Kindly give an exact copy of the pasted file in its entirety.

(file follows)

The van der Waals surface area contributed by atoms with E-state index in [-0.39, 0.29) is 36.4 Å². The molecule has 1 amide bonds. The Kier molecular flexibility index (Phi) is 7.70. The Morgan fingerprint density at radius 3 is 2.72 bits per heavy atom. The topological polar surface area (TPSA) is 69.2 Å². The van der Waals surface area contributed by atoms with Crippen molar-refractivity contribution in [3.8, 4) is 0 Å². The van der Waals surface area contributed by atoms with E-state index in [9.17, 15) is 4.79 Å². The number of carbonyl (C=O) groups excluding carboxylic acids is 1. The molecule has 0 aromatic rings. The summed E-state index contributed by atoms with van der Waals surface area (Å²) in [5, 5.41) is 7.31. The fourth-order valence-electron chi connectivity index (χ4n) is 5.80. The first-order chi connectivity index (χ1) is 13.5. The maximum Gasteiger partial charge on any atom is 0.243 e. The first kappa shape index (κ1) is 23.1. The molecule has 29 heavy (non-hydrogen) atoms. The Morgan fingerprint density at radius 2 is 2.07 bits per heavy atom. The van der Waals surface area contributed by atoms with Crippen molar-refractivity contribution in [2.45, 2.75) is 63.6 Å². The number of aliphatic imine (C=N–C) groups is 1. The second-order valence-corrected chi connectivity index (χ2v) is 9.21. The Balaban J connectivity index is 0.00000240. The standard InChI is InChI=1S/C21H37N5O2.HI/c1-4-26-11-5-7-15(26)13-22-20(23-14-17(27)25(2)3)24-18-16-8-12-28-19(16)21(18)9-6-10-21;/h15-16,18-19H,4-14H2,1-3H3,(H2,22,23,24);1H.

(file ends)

The van der Waals surface area contributed by atoms with E-state index in [-0.39, 0.29) is 36.4 Å². The molecule has 1 amide bonds. The Kier molecular flexibility index (Phi) is 7.70. The Morgan fingerprint density at radius 3 is 2.72 bits per heavy atom. The topological polar surface area (TPSA) is 69.2 Å². The van der Waals surface area contributed by atoms with Crippen molar-refractivity contribution in [3.8, 4) is 0 Å². The van der Waals surface area contributed by atoms with E-state index in [9.17, 15) is 4.79 Å². The number of carbonyl (C=O) groups excluding carboxylic acids is 1. The molecule has 0 aromatic rings. The summed E-state index contributed by atoms with van der Waals surface area (Å²) in [5, 5.41) is 7.31. The fourth-order valence-electron chi connectivity index (χ4n) is 5.80. The first-order chi connectivity index (χ1) is 13.5. The maximum Gasteiger partial charge on any atom is 0.243 e. The first kappa shape index (κ1) is 23.1. The molecule has 29 heavy (non-hydrogen) atoms. The Morgan fingerprint density at radius 2 is 2.07 bits per heavy atom. The van der Waals surface area contributed by atoms with Crippen molar-refractivity contribution in [2.45, 2.75) is 63.6 Å². The number of aliphatic imine (C=N–C) groups is 1. The second-order valence-corrected chi connectivity index (χ2v) is 9.21. The Balaban J connectivity index is 0.00000240. The standard InChI is InChI=1S/C21H37N5O2.HI/c1-4-26-11-5-7-15(26)13-22-20(23-14-17(27)25(2)3)24-18-16-8-12-28-19(16)21(18)9-6-10-21;/h15-16,18-19H,4-14H2,1-3H3,(H2,22,23,24);1H.